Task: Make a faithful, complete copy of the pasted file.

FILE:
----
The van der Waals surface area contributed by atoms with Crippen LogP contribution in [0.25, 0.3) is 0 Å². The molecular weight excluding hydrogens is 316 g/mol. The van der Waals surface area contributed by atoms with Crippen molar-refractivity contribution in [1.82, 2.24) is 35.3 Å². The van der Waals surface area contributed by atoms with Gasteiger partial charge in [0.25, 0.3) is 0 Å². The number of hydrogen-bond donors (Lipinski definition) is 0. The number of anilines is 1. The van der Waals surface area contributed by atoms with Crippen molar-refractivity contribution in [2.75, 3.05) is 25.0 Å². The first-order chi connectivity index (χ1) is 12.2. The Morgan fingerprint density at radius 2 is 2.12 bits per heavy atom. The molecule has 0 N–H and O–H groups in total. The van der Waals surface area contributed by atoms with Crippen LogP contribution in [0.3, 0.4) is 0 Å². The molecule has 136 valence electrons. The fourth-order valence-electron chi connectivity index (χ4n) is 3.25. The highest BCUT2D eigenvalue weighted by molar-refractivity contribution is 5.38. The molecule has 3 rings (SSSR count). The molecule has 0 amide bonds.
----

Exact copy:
The van der Waals surface area contributed by atoms with Crippen LogP contribution in [0.25, 0.3) is 0 Å². The molecular weight excluding hydrogens is 316 g/mol. The van der Waals surface area contributed by atoms with Crippen molar-refractivity contribution in [1.82, 2.24) is 35.3 Å². The van der Waals surface area contributed by atoms with Gasteiger partial charge in [0.25, 0.3) is 0 Å². The number of hydrogen-bond donors (Lipinski definition) is 0. The number of anilines is 1. The van der Waals surface area contributed by atoms with Crippen molar-refractivity contribution in [2.75, 3.05) is 25.0 Å². The first-order chi connectivity index (χ1) is 12.2. The Morgan fingerprint density at radius 2 is 2.12 bits per heavy atom. The molecule has 0 N–H and O–H groups in total. The van der Waals surface area contributed by atoms with Crippen LogP contribution in [0.3, 0.4) is 0 Å². The molecule has 136 valence electrons. The fourth-order valence-electron chi connectivity index (χ4n) is 3.25. The highest BCUT2D eigenvalue weighted by molar-refractivity contribution is 5.38. The molecule has 3 rings (SSSR count). The molecule has 0 amide bonds.